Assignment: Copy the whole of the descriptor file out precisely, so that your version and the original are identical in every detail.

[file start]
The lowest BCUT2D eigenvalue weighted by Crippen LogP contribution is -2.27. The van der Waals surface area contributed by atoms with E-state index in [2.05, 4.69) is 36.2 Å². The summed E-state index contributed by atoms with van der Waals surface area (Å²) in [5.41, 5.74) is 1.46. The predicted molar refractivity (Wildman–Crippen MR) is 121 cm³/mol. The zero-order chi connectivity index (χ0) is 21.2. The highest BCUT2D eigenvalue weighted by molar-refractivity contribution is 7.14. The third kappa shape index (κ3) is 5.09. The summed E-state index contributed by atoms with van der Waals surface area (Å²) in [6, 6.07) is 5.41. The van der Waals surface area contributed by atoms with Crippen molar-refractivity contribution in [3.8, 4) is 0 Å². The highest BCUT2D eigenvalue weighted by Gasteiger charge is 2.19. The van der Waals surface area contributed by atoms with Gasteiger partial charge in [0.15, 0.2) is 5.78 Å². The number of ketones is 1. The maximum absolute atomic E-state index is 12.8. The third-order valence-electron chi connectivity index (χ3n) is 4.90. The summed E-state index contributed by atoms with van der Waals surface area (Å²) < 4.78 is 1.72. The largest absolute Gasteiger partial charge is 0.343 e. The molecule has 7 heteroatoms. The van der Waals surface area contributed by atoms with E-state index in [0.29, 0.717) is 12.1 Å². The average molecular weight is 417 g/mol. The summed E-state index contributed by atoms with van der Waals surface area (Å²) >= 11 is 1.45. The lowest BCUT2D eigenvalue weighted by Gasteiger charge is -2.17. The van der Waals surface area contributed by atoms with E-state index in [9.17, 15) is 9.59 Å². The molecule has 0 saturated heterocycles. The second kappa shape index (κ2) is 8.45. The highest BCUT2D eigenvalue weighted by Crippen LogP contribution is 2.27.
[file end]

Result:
The lowest BCUT2D eigenvalue weighted by Crippen LogP contribution is -2.27. The van der Waals surface area contributed by atoms with E-state index in [2.05, 4.69) is 36.2 Å². The summed E-state index contributed by atoms with van der Waals surface area (Å²) in [5.41, 5.74) is 1.46. The predicted molar refractivity (Wildman–Crippen MR) is 121 cm³/mol. The zero-order chi connectivity index (χ0) is 21.2. The highest BCUT2D eigenvalue weighted by molar-refractivity contribution is 7.14. The third kappa shape index (κ3) is 5.09. The summed E-state index contributed by atoms with van der Waals surface area (Å²) in [6, 6.07) is 5.41. The van der Waals surface area contributed by atoms with Crippen molar-refractivity contribution in [3.8, 4) is 0 Å². The highest BCUT2D eigenvalue weighted by Gasteiger charge is 2.19. The van der Waals surface area contributed by atoms with Gasteiger partial charge in [0.15, 0.2) is 5.78 Å². The number of ketones is 1. The maximum absolute atomic E-state index is 12.8. The third-order valence-electron chi connectivity index (χ3n) is 4.90. The summed E-state index contributed by atoms with van der Waals surface area (Å²) < 4.78 is 1.72. The largest absolute Gasteiger partial charge is 0.343 e. The molecule has 7 heteroatoms. The van der Waals surface area contributed by atoms with E-state index in [0.29, 0.717) is 12.1 Å². The average molecular weight is 417 g/mol. The summed E-state index contributed by atoms with van der Waals surface area (Å²) >= 11 is 1.45. The lowest BCUT2D eigenvalue weighted by Gasteiger charge is -2.17. The van der Waals surface area contributed by atoms with E-state index in [9.17, 15) is 9.59 Å². The molecule has 0 saturated heterocycles. The second kappa shape index (κ2) is 8.45. The highest BCUT2D eigenvalue weighted by Crippen LogP contribution is 2.27.